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Baseball Great Clemens Goes On Trial For Perjury

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Baseball Great Clemens Goes On Trial For Perjury

Law

Baseball Great Clemens Goes On Trial For Perjury

Baseball Great Clemens Goes On Trial For Perjury

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The trial of Roger Clemens, one of baseball's most dominating pitchers, begins Wednesday in Washington, D.C. He is charged with perjury and obstruction of Congress. In 2008, during testimony on Capitol Hill, Clemens denied ever using performance enhancing drugs.

(SOUNDBITE OF CONGRESSIONAL HEARING)

ROGER CLEMENS: Let me be clear, I have never taken steroids or HGH.

: NPR sports correspondent Tom Goldman joins us. Good morning, Tom.

TOM GOLDMAN: Hi, Renee.

: I think it would be good to start with you reminding us how the Clemens' trial came about.

GOLDMAN: But if you remember the way he was on the mound, tough and snarly. And if someone crowded the plate, the next Clemens' pitch was coming at their chin. So figuratively speaking, Who then are some of the key people involved in the trial?

GOLDMAN: Now, other key testimony is expected from Clemens' former teammate and buddy, pitcher Andy Pettitte, who says Clemens admitted to him that he, Clemens, had used the banned human growth hormone. Pettitte admitted using that drug. But partly because of his admission, he's perceived publicly - and the government hopes by the jury, as well - as an honest guy.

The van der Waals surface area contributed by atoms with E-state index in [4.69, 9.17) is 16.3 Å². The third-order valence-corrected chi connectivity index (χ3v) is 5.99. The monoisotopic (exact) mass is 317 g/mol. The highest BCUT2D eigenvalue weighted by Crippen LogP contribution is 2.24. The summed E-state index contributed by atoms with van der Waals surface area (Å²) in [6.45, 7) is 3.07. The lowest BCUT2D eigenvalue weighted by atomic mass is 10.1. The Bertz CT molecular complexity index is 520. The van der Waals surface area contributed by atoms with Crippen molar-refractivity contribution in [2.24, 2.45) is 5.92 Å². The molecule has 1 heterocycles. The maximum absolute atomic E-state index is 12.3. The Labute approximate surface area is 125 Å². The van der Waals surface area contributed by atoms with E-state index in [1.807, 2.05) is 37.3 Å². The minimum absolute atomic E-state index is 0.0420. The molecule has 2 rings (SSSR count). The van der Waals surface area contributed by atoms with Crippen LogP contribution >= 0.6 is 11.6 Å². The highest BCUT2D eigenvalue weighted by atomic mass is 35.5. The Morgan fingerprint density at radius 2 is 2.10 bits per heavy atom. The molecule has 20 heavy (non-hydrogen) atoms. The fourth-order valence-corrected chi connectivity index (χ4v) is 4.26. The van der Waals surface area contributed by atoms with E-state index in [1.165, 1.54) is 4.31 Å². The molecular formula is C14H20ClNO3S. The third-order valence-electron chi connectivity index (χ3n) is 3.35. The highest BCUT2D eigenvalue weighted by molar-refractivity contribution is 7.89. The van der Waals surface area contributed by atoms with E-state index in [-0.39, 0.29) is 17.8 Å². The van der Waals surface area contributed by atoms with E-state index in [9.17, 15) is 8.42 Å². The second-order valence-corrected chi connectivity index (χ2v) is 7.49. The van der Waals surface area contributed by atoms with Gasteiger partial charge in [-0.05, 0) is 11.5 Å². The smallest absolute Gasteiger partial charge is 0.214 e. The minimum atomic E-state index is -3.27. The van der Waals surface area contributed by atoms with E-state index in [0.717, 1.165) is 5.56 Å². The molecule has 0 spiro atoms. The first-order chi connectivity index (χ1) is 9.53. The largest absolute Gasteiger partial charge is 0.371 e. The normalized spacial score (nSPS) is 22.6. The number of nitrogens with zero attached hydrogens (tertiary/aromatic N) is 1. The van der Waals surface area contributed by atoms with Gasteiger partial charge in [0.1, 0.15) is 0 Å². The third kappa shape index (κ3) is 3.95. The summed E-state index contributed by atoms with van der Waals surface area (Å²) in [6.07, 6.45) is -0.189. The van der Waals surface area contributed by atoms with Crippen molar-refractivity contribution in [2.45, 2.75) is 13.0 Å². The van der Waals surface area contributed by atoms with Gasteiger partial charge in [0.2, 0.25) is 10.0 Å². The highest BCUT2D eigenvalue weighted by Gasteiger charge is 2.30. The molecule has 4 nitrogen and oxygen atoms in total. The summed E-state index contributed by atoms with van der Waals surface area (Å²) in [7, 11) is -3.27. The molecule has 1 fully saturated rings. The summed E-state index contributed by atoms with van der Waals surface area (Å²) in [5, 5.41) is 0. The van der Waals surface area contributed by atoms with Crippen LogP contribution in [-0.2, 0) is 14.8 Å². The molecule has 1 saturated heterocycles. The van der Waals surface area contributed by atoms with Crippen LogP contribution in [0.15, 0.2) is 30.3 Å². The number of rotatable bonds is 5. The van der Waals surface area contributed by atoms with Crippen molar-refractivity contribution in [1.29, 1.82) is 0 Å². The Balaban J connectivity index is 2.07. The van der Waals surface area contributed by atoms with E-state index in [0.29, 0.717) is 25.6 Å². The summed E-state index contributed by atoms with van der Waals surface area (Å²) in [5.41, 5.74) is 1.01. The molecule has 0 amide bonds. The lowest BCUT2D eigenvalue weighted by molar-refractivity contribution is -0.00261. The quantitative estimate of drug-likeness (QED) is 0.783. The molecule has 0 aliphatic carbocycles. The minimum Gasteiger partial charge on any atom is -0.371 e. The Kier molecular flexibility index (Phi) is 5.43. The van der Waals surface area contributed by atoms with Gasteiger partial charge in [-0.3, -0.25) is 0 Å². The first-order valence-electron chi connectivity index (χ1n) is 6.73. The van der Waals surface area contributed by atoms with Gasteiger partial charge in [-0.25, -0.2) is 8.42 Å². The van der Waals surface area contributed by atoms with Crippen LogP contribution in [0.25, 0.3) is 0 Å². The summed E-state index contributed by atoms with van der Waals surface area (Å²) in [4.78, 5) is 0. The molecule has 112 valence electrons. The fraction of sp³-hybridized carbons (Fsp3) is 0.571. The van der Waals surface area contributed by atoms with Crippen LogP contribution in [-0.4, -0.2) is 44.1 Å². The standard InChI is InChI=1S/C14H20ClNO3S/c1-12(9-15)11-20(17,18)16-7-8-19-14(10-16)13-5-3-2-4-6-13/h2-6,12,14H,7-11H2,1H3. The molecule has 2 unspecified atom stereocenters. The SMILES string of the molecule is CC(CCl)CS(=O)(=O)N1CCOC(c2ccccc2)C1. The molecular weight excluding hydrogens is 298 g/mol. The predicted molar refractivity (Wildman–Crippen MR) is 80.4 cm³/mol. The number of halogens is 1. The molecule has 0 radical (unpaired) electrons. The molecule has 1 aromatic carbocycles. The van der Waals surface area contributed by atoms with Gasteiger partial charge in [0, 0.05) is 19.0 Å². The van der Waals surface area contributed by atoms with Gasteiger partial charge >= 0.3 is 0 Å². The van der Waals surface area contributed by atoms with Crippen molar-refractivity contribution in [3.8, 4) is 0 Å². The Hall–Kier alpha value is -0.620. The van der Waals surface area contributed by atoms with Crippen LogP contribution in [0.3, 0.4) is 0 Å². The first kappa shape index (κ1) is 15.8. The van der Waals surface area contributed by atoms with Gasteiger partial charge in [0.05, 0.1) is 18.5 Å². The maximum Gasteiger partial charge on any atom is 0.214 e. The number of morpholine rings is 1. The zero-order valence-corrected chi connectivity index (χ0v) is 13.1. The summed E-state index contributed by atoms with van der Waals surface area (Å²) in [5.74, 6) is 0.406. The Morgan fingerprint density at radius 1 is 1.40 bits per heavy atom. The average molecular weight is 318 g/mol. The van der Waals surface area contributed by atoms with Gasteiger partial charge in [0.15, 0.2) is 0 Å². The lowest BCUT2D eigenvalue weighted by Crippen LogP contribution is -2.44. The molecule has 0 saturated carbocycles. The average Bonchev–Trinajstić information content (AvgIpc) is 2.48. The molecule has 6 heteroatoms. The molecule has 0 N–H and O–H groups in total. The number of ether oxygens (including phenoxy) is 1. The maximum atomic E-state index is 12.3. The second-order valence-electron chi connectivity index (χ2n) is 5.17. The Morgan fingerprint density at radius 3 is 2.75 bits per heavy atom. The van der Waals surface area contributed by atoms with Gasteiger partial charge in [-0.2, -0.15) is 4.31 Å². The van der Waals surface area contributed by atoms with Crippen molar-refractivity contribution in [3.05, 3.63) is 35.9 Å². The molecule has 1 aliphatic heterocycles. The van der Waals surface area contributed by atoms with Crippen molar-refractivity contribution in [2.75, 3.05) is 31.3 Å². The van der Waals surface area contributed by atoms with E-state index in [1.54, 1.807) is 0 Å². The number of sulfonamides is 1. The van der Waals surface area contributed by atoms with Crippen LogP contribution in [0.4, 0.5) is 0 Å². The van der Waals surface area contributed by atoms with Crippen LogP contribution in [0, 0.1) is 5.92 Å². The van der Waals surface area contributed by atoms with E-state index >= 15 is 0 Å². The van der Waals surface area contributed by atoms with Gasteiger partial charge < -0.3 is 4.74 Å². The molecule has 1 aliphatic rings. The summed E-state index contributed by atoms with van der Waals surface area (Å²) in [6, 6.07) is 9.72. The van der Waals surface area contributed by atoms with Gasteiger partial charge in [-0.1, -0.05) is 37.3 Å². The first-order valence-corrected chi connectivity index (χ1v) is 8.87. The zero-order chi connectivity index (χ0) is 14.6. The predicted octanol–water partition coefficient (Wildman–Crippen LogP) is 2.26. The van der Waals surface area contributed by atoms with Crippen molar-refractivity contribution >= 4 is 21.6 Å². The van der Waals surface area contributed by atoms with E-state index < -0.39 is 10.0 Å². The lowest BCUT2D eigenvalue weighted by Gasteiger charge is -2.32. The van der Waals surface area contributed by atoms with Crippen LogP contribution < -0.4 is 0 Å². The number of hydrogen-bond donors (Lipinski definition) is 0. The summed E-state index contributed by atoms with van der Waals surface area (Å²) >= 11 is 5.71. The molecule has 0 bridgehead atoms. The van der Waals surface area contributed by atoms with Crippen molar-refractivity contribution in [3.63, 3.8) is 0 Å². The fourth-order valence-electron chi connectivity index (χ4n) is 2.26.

: And another character in court is Clemens' lead attorney, Rusty Hardin, who has a reputation as quite a colorful personality.

GOLDMAN: Yeah.

: What kind of impact could he have on the trial?

GOLDMAN: He could have a big one. He's a highly-respected and successful lawyer from Texas who's well-known for his theatrics, and reportedly so engaging that juries have sent him thank you notes after rendering a verdict.

(SOUNDBITE OF LAUGHTER)

GOLDMAN: The question is how much he can charm a D.C. jury that may not have as much tolerance as juries elsewhere in the country, for someone accused of lying to Congress.

: And Tom, this is the second trial in the past few months of a star player from what you might call baseball's steroids era. How would you compare the Roger Clemens case to the one involving Barry Bonds?

GOLDMAN: In both cases though, Renee, it's not the kind of career-ending images surrounded by lawyers and juries and judges that these guys probably envisioned.

: Tom, thanks very much.

GOLDMAN: You're welcome.

: We've been speaking with NPR's sports correspondent Tom Goldman.

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